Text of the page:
And he introduced me to this guy and the guy just for whatever reason he liked me and took me under his wing and his name was Richard McWilliams and the company was Upper Deck. And so, I was a head of business development there for a long time at the early stages through till 1994. And I had the opportunity to do pretty much everything at that company at the rate it grew.  We did 180 million bucks in our first six months and by our third year, we were doing a billion dollars a year. And a category that had grown from 300 million to 3 billion in just under four years. Most of which obviously, Upper Deck and driven. The first company to do a TV commercial with Michael Jordan, by the way, for trading cards.  We pushed the limits in advertising, push the limits in product, in promotion, and sales in every possible way.

So, it was an amazing lucky break, not just to get into sports, but to get into a real entrepreneurial role with, a guy I consider to be one of the greatest entrepreneurs. So, the biggest lesson he taught me was about having skin in the game. And even if it was just a little bit, he said, if you come into somebody's office and you're asking for money, and the guy sitting across the desk and he's worth a hundred million.

And you're asking him for 10 million bucks and you're worth 50 grand. You got to at least be willing to put five grand in the deal and tell the guy you're only worth 50 grand. You'll put up 10% of your net worth, whatever it is. He said, just to show the guy that this is everything to you.

And he taught me some just great lessons about how to respect capital, how to respect the opportunity. And the most important lesson of course, Richard told me is he used to get really mad. He had a gavel and anytime anybody said something like thinking outside the box, he would smash a window and he'd say no boxes.

We do whatever we want. We do it whenever we want. He goes the market. Doesn't matter. We make the market. And he, he was eccentric but he was right in so many ways is that if you take that attitude of market leader and you take the responsibility of market leader seriously, you can create a massive business.

And that was really exciting to be part of that and to get into sports. And I guess the other recurring theme of my career is lucky breaks.  I had some sweat equity in the deal. So, when I was leaving the company, he was the one on the line. It was private company. He could have basically just said, screw you kid. And he definitely did not have to do anything.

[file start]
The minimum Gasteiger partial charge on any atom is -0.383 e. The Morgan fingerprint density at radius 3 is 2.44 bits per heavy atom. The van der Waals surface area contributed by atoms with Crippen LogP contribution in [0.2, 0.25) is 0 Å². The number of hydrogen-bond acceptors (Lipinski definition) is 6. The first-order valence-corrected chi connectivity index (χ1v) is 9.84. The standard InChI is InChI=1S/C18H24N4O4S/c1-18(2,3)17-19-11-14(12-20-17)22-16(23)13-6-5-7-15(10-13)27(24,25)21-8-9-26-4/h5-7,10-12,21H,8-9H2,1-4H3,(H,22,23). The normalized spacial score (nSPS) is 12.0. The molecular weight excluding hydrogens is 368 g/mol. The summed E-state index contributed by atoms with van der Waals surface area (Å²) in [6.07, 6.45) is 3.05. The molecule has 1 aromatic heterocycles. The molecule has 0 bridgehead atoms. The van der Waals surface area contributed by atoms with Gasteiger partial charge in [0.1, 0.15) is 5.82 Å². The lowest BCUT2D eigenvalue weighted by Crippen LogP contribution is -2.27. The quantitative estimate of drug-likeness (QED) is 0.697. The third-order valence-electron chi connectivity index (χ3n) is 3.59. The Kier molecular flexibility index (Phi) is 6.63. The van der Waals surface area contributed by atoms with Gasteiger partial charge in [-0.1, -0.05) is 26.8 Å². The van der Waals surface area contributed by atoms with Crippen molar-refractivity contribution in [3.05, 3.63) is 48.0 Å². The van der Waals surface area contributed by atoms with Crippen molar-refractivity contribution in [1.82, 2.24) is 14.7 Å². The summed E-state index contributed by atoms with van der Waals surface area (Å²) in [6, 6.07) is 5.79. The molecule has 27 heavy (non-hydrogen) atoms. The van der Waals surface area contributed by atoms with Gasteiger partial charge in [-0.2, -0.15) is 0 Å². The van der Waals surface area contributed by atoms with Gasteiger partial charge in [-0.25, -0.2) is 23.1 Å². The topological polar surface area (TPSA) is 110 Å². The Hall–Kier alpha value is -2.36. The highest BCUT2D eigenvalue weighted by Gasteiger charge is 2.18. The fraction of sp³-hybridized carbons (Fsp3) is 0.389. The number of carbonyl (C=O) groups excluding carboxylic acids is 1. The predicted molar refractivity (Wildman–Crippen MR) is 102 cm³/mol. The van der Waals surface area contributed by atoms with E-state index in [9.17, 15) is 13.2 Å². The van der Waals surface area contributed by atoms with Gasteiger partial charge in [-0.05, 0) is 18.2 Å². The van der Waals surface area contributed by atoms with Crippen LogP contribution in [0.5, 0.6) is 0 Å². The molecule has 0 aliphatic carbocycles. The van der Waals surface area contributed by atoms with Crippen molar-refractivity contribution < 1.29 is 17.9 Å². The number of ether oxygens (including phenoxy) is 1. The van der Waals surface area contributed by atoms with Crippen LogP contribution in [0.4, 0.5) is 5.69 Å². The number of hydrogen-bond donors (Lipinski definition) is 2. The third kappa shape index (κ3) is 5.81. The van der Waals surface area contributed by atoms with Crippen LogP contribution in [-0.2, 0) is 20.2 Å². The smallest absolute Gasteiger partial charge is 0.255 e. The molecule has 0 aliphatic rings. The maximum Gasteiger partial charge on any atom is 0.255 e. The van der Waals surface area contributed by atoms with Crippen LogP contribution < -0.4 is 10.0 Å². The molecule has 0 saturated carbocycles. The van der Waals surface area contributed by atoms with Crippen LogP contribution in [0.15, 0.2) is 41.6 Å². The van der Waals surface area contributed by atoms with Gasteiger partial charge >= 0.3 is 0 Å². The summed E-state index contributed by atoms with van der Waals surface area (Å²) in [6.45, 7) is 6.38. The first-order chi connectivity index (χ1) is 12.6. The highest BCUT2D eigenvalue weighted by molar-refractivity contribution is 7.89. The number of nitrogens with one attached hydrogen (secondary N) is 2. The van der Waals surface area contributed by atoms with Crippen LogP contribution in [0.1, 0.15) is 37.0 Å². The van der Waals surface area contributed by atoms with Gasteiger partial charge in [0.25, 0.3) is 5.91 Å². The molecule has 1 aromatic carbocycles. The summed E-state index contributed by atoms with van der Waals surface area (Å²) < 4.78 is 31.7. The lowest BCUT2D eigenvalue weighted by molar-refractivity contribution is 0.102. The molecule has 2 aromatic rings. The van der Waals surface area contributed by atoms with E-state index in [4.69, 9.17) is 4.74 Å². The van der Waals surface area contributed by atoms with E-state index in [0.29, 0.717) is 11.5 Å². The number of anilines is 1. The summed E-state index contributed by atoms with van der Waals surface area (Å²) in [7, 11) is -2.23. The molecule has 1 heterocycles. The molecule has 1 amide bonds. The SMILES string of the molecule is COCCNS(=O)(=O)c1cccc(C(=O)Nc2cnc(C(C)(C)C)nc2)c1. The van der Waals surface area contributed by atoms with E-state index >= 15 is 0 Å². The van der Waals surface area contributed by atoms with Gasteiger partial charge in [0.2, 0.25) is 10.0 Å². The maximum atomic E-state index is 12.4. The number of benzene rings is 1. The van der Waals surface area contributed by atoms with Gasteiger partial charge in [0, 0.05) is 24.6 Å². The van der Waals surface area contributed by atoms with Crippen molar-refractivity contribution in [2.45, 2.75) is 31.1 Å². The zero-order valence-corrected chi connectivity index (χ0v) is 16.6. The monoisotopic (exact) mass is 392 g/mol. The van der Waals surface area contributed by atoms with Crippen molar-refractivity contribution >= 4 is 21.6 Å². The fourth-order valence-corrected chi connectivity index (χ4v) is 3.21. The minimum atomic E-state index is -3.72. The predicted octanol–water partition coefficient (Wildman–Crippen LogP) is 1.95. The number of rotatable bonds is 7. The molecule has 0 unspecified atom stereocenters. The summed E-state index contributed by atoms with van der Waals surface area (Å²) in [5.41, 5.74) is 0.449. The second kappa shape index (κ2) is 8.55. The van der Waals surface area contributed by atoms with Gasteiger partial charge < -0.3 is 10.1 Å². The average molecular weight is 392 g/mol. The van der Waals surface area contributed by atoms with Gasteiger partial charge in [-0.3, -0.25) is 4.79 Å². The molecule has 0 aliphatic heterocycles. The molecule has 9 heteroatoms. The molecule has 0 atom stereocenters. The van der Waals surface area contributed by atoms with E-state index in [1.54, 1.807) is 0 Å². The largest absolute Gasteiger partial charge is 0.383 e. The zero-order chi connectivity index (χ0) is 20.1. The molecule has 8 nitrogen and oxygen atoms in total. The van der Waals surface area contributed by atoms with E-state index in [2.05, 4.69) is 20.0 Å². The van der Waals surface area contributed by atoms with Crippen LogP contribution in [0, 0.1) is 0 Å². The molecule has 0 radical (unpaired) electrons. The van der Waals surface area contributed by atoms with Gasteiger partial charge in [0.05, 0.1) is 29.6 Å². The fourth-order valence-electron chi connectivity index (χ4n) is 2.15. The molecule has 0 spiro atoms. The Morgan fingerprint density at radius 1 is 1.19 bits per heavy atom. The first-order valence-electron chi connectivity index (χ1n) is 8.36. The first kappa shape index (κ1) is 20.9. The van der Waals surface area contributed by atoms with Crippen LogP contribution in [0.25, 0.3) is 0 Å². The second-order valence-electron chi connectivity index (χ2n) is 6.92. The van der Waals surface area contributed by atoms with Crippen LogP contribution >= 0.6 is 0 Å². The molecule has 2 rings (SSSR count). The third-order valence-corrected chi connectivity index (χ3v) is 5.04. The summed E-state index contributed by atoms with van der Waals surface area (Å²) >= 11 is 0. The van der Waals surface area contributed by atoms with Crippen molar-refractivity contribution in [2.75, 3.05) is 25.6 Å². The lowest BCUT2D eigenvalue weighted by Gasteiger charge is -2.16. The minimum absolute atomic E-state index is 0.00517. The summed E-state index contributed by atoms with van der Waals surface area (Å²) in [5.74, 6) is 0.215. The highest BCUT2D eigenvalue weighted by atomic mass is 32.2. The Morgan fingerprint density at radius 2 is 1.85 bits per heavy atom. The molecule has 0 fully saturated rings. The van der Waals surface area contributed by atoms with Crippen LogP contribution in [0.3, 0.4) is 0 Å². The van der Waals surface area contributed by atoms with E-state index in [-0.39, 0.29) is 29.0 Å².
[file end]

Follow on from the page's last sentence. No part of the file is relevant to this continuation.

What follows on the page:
And he made me an offer for those shares. And I took the offer. I couldn't believe it. The, I was a young kid. I was in my early twenties and it was, it was not what it should have been in retrospect, but at the time it seemed like a massive payday and I was so grateful and he spent the next 12 to 15 years reminding me that he would have paid five times that and that he was shocked that I didn't even counter and what a wus I was  did get some retribution. He was toward the end. I sent him a copy of the Million Dollar Arm script and he's Oh yeah, it's a good movie.

It's going to be good. Yeah, that'd be good. And he says to me he goes you would have had a lot more going into this movie if you had really countered at all back then. And I was like, you're still on this thing from 1994. And I said, hey Richard, I said, who plays you in your movie? And so, I finally got a little retribution with my mentor, but unfortunately, he passed, but one of the greatest forces in business, in an industry to walk into a category that was 300 million bucks at the best year tops and all these guys had ever had at wholesale.

This guy walks in never being in the trading card business, not in the printing business, didn't know anything didn't have any sports connections. He had just gotten a $25 million liquidity event and put a hundred percent of it into this business. And ultimately the rise and fall of Upper Deck and his rise and fall was pretty crazy.

But at the height, the company was worth about 1.4 billion, which is what I think Bandai. Bought it for. Four years later, he bought it back from Bandai for 400 million. I imagine the company is probably worth somewhere around half a billion. Now he died in his heirs have it, but it, it's really an amazing story that has yet to be captured maybe someday.

Jeffrey Feldberg: [00:10:55] So, J.B., it's amazing. You're this young kid you came out of the corporate world. Found yourself really in your own pirate adventure at Upper Deck, doing these wonderful things. 

You came out of the Upper Deck and then something interesting happened that led to something even more interesting. Why don't we do a deep dive on that.

J.B. Bernstein: [00:11:12] Yeah, absolutely. I just skipped ahead only because I wanted to tell that story about Richard. I wanted to get that on the record.

He is my buddy, I think when I left Upper Deck it was really interesting. I was I had a company that I was founded that was doing some really interesting stuff in the gift industry. It was completely outside of what I had done, but they had a really cool technology for doing printing on blocks and doing these little Christmas villages and things.